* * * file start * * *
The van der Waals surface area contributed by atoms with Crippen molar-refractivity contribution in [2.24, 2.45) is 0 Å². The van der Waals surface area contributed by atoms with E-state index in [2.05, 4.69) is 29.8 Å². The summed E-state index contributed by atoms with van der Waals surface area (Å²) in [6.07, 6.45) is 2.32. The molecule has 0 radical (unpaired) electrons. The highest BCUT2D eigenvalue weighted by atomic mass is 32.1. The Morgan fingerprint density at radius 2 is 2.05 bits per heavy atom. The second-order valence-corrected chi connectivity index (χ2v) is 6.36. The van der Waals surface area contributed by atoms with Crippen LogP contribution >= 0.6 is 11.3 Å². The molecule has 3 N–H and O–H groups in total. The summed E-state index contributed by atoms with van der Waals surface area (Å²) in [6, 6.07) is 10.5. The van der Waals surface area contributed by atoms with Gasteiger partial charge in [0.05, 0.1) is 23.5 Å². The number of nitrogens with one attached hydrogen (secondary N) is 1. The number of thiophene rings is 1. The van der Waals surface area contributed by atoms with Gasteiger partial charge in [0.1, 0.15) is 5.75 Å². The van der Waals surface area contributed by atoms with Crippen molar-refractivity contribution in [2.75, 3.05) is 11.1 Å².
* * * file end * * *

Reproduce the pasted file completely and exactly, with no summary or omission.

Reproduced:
The van der Waals surface area contributed by atoms with Crippen molar-refractivity contribution in [2.24, 2.45) is 0 Å². The van der Waals surface area contributed by atoms with E-state index in [2.05, 4.69) is 29.8 Å². The summed E-state index contributed by atoms with van der Waals surface area (Å²) in [6.07, 6.45) is 2.32. The molecule has 0 radical (unpaired) electrons. The highest BCUT2D eigenvalue weighted by atomic mass is 32.1. The Morgan fingerprint density at radius 2 is 2.05 bits per heavy atom. The second-order valence-corrected chi connectivity index (χ2v) is 6.36. The van der Waals surface area contributed by atoms with Crippen LogP contribution >= 0.6 is 11.3 Å². The molecule has 3 N–H and O–H groups in total. The summed E-state index contributed by atoms with van der Waals surface area (Å²) in [6, 6.07) is 10.5. The van der Waals surface area contributed by atoms with Gasteiger partial charge in [0.05, 0.1) is 23.5 Å². The number of nitrogens with one attached hydrogen (secondary N) is 1. The number of thiophene rings is 1. The van der Waals surface area contributed by atoms with Gasteiger partial charge in [0.1, 0.15) is 5.75 Å². The van der Waals surface area contributed by atoms with Crippen molar-refractivity contribution in [2.75, 3.05) is 11.1 Å².